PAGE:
In this diamond jubilee year for Doctor Who, we celebrate not just the first time our hero materialised on our tellies, but also the debut of the Doctor’s longtime arch enemies, those malevolent pepperpots who helped make the show the cultural icon it is today: the Daleks.
Their first ever appearance – albeit by means of a waggling protuberance menacing a companion – was only five weeks after the series’ premiere, and gave rise to the phenomenon dubbed ‘Dalekmania’. There was Dalek soap, Dalek slippers, an Anti-Dalek Fluid Neutraliser (or in actuality a repackaged Dan Dare water pistol), Dalek board games, and pretty much more Dalek-themed stuff than you could shake a plunger at. The pop group The Go-Go’s even sang a novelty record about wanting to spend their Christmas with a Dalek (plying one of them with the decidedly human treats of plum pudding and custard).
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However, one of the most popular traits of the Daleks – their easily imitable staccato voice – also proved to be one of their weaknesses. Would-be supreme power of the universe they may aim to be, but they were also boring conversationalists. Scenes of one Dalek talking to another could be interminable at times, so to get around this, creator Terry Nation – having been asked to come up with a tale showing the genesis of the Daleks (which ended up being called ‘Genesis Of The Daleks’, oddly enough) – devised Davros, a half-human, half-Dalek scientist who brought the initially stair-averse horrors into being.
For all of the exposition and discussions that needed to take place in Dalek stories, there was now a (semi-)humanoid to act as their mouthpiece, and show far more expression and range than his creations. Although seemingly exterminated by his ‘children’ at the end of ‘Genesis’ in 1975, Nation knew the character was too valuable to just kill off, and Davros has been something of a hardy perennial since then, cropping up almost as many times as his errant offspring. The big lure of Davros is having someone who is an intellectual equal to the Doctor, posing a real challenge to our hero on every occasion when they have crossed paths.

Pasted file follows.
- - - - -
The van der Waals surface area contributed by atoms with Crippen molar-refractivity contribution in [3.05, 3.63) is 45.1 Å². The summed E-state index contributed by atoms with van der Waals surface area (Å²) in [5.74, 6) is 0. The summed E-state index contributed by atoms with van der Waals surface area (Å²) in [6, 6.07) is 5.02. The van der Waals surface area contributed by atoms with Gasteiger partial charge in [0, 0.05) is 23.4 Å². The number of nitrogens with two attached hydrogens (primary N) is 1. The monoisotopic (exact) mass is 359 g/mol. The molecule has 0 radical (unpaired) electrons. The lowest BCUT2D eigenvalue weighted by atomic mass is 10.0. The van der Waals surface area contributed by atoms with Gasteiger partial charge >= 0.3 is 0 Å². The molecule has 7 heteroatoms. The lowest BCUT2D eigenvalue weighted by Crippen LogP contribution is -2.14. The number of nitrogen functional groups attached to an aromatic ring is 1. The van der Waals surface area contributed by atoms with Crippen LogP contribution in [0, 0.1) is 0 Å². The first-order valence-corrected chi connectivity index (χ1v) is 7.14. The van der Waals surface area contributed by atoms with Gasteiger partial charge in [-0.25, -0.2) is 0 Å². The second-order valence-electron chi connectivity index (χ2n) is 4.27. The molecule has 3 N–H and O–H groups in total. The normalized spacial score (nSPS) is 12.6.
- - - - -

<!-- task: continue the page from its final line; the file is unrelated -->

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Davros is very much at the fore in this latest chapter of Big Finish’s Doctor Who: Once And Future – ‘A Genius For War’, by Jonathan Morris. Still caught up in a degeneration crisis, the Doctor’s form has temporarily stabilised on that of their seventh persona (Sylvester McCoy). No nearer to knowing what the cause is, the Doctor is pulled out of his timestream by the Time Lords, who need to employ the Doctor’s help in a dangerous errand. The continuing Time War is going badly, but a possible advantage has presented itself, in the form of a message from Davros, who is being held by the Daleks on a moon of their home world, Skaro.